Language Planning and Policy in Africa, Vol 1: Botswana, Malawi, Mozambique
Edited by: Richard B Baldauf Jr, Robert B Kaplan
This volume covers the language situation in Botswana, Malawi, Mozambique and South Africa explaining the linguistic diversity, the historical and political contexts and the current language situation, including language-in-education planning, the role of the media, the role of religion, and the roles of non-indigenous languages. The authors are indigenous and have been participants in the language planning context.
Richard B. Baldauf, Jr. is Associate Professor of TESOL in the School of Education at the University of Queensland and a member of the Executive of the International Association of Applied Linguistics (AILA). He has published numerous articles in refereed journals and books. He is co-editor of Language Planning and Education in Australasia and the South Pacific (Multilingual Matters, 1990), principal researcher and editor for the Viability of Low Candidature LOTE Courses in Universities (DEET, 1995) and co-author with Robert B. Kaplan of Language Planning from Practice to Theory (Multilingual Matters, 1997) and Language and Language-in-Education Planning in the Pacific Basin (Kluwer, 2003).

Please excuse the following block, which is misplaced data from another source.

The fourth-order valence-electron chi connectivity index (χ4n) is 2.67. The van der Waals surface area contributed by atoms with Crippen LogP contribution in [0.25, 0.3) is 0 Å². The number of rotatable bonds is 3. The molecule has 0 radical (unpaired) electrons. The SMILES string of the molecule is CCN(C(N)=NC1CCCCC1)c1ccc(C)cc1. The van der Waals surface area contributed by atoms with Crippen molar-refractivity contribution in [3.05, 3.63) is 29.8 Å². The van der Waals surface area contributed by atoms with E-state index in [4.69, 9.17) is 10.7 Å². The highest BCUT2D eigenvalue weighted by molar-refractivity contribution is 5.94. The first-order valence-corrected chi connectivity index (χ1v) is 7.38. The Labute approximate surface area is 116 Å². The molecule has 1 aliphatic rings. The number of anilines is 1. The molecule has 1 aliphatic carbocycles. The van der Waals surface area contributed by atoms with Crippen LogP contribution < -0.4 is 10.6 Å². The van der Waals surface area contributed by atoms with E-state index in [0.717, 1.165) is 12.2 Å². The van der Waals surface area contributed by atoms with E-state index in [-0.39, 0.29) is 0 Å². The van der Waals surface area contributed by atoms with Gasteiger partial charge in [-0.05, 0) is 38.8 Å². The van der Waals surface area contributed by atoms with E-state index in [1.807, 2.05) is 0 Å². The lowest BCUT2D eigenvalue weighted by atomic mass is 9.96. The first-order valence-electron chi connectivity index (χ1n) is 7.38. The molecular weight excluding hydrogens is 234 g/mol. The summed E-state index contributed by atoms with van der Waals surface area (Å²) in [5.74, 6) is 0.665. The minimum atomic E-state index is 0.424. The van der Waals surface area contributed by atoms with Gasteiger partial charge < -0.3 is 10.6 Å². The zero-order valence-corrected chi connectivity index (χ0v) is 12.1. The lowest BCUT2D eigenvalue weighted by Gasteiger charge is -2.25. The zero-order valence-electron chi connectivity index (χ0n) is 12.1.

Robert B. Kaplan is Emeritus Professor of Applied Linguistics at the University of California. He has published numerous books and articles in refereed journals and written several special reports to government both in the US and elsewhere. He is the founding Editor-in-Chief of the Annual Review of Applied Linguistics and is a member of the editorial board of the 1st and 2nd editions of the Oxford International Encyclopedia of Linguistics. Additionally, he edited the Oxford Handbook of Applied Linguistics. He has served as President of the National Association for Foreign Students Affairs, of TESOL, and of the American Association for Applied Linguistics.